Australia has long been regarded as one of the pioneers of the global solar photovoltaic industry, courtesy of its excellent research at institutions such as UNSW and elsewhere. Now, thanks to its excellent solar resource, rising electricity costs and the falling cost of solar PV, it is now emerging as the leading market for rooftop solar as well.
It wasn’t that long ago that visitors from Europe expressed their astonishment about the lack of solar panels on Australia’s rooftops. But, as one industry leader noted the other day, the growth of PV in Australia has jumped 6,900 per cent between the Beijing Olympics and the London Olympics – enough to earn it a gold medal in deployment.
As consulting group SunWiz noted last month, Australia installed more small-scale rooftop PV (systems less than 10kW) on households in 2011 than Germany, with 795MW vs 759MW. It now has an estimated 1.7 gigawatts of solar PV installed on rooftops, and is expected to get to 2,000MW by the end of the year. The Australian Energy Markets Operator recently said there could be 12,000MW to 18,000MW of rooftop solar PV in the country by 2030. Sunwiz and Solar Business Services say 18,000MW is conceivable by 2022.
The federal government’s principal forecasting body last week said its landmark assessment of 40 different technologies indicated that by 2030, solar PV would be the cheapest of all available technologies. If you take out landfill and some optimistic views about the cost of capital for nuclear, it could offer the cheapest within a decade. That estimate, however, was on utility-scale solar. Off grid and on household and commercial rooftops, solar PV is already offering a cheaper alternative.
PV manufacturers and international installers now believe that Australia is on the cusp of becoming the leading market in the world – not necessarily the largest over time, because it will surely be overtaken by the likes of China, Japan and US in terms of absolute numbers in rooftop installations – but because it is the first where the market surges even without feed in tariffs, which have been removed from just about every state and territory in the country.
Yingli – in announcing it was setting up its first operations in Australia – recently stated that the country could become the first “mass market” for rooftop solar in the world. Danny Kennedy, the head of US solar leasing firm Sungevity, which is looking to replicate its solar leasing business in Australia, says the country could be the most advanced market in the world.
“Because of high electricity rates,” Kennedy told RenewEconomy at the Clean Energy Week conference. “You have got prices going up due to the mismanagement of the grid and higher distribution costs, you’ve got such a high level of adoption – nearly four million Australians are living in a home with solar hot water or a PV system – and that means they don’t listen to the bulls*** that it is not working, not ready or unreliable.”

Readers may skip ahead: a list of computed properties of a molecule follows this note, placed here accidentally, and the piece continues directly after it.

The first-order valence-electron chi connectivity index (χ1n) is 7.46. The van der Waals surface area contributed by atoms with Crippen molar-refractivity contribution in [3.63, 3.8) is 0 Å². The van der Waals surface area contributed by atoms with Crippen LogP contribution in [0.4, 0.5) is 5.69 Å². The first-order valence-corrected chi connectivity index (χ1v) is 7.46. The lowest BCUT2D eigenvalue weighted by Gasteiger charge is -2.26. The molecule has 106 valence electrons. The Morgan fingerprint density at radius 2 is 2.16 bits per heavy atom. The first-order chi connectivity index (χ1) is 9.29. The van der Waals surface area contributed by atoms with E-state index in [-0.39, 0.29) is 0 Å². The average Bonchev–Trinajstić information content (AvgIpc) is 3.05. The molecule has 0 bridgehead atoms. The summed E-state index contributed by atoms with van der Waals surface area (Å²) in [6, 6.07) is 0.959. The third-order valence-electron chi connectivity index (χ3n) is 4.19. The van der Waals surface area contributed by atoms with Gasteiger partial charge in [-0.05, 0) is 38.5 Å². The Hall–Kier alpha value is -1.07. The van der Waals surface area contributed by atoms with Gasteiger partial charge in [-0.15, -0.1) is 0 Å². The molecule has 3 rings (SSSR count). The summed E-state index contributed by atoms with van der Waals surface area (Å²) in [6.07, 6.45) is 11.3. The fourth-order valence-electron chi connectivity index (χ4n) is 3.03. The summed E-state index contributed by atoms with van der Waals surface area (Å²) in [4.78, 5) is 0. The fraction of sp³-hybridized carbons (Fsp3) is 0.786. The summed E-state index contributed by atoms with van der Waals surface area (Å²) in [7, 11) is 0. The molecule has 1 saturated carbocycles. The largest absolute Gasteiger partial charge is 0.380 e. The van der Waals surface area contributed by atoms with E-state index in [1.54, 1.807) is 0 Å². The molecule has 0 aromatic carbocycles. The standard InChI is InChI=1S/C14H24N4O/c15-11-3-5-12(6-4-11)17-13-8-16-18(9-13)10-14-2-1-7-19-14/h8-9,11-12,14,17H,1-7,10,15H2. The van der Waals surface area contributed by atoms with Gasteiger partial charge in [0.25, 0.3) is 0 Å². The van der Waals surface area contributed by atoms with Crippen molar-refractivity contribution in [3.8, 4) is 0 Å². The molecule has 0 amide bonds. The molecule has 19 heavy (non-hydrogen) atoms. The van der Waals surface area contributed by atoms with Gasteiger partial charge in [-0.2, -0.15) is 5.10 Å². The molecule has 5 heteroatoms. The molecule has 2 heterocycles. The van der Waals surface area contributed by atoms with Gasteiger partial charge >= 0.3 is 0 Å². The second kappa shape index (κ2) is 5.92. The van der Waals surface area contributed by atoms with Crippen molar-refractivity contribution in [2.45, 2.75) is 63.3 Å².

Sungevity says it expects to be delivering cost savings of at least 15 per cent to householders when it is able to get its leasing model up and running – with the cost of leasing and reduced costs of electricity from the grid undercutting the cost of business as usual. The emphasis on reliability falls on the leasing firms because they will own the systems, guarantee their maintenance and in some cases guarantee a minimum output. Sungevity is one of a number of firms that are looking to produce a solar leasing model – much will depend on their ability to secure financial backing, but the big retailers such as Origin and AGL Energy are already using their own balance sheet to offer systems for as low as $199.
That, of course, has the potential to recast the political debate about the cost of solar – which has been accused of adding between 1 and 3 per cent to bills in the past because of the costs of state-based feed in tariffs and other support schemes. It now seems clear that the feed-in-tariffs in Australia, cumbersome as they were, succeeded in reducing the balance of system costs of solar PV quite dramatically, a situation that the Japanese government is trying to replicate by introducing what will be the most generous feed in tariffs. Not that Kennedy is expecting a quick recognition of these changing dynamics from Australian politicians. “They don’t lead, they tend to follow,” he noted.
And why is solar able to achieve these cost savings, when the cost of a utility-scale solar plant is still significantly higher than the cost of coal and gas in Australia? Kennedy says it is a simple matter of efficiency, and highlights these two illustrations below to push his point.
“PV is not really competing with fossil fuels, it is competing with the steam turbine business, a device invented in Britain in the 1880s. The bottom line is that boiling water for electricity is not efficient. Solar energy was trapped in plants through photosynthesis, the plant dies, lays underground for 200 million years, is dug up (as coal), to boil the water to drive the steam turbine to ship it to the market through a transmissions system that is also very inefficient, where it is converted by a transformer – whereas our machine sits at point of use and takes 15% of the solar energy directly into the house.”